La Flambée represents the last gasp of that pre-war era, an era that changed d'Orsay dramatically due to its German ownership and the wartime confiscation of German property, and produced some of the last great perfumes that were on the cusp of the old and traditional and the new perfume styles and technology that would emerge in the 1920's.
Octavian suggests that La Flambée was "rose+jasmine with several very new and fashionable notes on a woody base." The suggestion is that it might have made some use of aldehydes (C9, C11, C12, C10, C12MNA ???), but this is suggested rather than stated. In fact, while we have the lovely bottle by Baccarat, we know little or nothing about the fragrance.
Lalique is said to have done another bottle for La Flambée in the 1920. The original bottle may have been designed by Paul C. Delaize. French-born Delaize, wounded four times in the War and awarded the croix de guerre, was later attached to the French legation in Washington and he married an American woman. During the 1920's and early 1930's he filed a number of U.S. patents for bottles used by d'Orsay. (At least one patent was also filed in the U.S. by d'Orsay owner, Jacques Guérin.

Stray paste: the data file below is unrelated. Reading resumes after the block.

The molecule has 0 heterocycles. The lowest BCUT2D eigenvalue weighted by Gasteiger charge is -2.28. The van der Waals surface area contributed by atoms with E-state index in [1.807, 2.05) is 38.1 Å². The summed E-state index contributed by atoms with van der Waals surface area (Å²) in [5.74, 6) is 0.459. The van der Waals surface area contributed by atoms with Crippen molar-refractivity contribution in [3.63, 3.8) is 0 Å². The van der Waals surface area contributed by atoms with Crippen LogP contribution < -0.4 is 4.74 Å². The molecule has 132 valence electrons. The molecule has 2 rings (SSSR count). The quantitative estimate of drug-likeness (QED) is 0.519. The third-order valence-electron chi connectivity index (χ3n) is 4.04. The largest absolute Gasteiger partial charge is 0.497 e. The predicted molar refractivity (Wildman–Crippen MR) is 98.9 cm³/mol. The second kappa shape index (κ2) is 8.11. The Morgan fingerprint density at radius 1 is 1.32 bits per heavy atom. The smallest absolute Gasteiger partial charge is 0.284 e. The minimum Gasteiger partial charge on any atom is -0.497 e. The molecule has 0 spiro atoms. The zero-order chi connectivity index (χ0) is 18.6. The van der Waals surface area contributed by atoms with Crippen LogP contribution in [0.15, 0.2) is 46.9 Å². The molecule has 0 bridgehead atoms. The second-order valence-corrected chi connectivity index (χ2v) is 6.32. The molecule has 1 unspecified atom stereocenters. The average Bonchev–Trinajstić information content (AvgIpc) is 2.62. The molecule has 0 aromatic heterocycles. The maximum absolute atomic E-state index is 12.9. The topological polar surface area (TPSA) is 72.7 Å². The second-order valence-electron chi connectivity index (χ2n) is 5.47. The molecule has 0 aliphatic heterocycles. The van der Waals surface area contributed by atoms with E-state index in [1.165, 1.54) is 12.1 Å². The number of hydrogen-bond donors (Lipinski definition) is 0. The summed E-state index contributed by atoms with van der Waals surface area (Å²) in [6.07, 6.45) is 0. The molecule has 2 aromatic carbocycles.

Photos of La Flambée courtesy of Ermina Bosch.
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